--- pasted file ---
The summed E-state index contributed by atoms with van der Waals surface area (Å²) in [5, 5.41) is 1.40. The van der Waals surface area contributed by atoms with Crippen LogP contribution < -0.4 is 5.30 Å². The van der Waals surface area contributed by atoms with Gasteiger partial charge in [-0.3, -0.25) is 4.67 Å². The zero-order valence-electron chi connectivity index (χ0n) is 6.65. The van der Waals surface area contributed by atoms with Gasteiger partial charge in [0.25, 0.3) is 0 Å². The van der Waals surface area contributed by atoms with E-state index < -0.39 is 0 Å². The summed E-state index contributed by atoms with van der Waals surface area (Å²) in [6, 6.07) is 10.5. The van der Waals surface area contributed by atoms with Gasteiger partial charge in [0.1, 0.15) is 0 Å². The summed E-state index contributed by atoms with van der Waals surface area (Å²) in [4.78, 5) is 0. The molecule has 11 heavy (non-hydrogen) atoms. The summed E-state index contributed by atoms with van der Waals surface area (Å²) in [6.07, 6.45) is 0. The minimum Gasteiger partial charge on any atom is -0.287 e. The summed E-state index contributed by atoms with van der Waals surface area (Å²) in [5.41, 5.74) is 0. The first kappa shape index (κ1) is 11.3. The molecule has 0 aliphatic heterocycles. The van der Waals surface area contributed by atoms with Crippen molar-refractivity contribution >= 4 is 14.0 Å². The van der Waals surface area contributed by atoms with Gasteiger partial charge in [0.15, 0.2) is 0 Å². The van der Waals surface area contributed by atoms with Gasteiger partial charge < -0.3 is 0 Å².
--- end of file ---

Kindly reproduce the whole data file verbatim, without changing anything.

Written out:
The summed E-state index contributed by atoms with van der Waals surface area (Å²) in [5, 5.41) is 1.40. The van der Waals surface area contributed by atoms with Crippen LogP contribution < -0.4 is 5.30 Å². The van der Waals surface area contributed by atoms with Gasteiger partial charge in [-0.3, -0.25) is 4.67 Å². The zero-order valence-electron chi connectivity index (χ0n) is 6.65. The van der Waals surface area contributed by atoms with Gasteiger partial charge in [0.25, 0.3) is 0 Å². The van der Waals surface area contributed by atoms with E-state index < -0.39 is 0 Å². The summed E-state index contributed by atoms with van der Waals surface area (Å²) in [6, 6.07) is 10.5. The van der Waals surface area contributed by atoms with Gasteiger partial charge in [0.1, 0.15) is 0 Å². The summed E-state index contributed by atoms with van der Waals surface area (Å²) in [4.78, 5) is 0. The molecule has 11 heavy (non-hydrogen) atoms. The summed E-state index contributed by atoms with van der Waals surface area (Å²) in [6.07, 6.45) is 0. The minimum Gasteiger partial charge on any atom is -0.287 e. The summed E-state index contributed by atoms with van der Waals surface area (Å²) in [5.41, 5.74) is 0. The first kappa shape index (κ1) is 11.3. The molecule has 0 aliphatic heterocycles. The van der Waals surface area contributed by atoms with Crippen molar-refractivity contribution >= 4 is 14.0 Å². The van der Waals surface area contributed by atoms with Gasteiger partial charge in [0.15, 0.2) is 0 Å². The van der Waals surface area contributed by atoms with Gasteiger partial charge < -0.3 is 0 Å².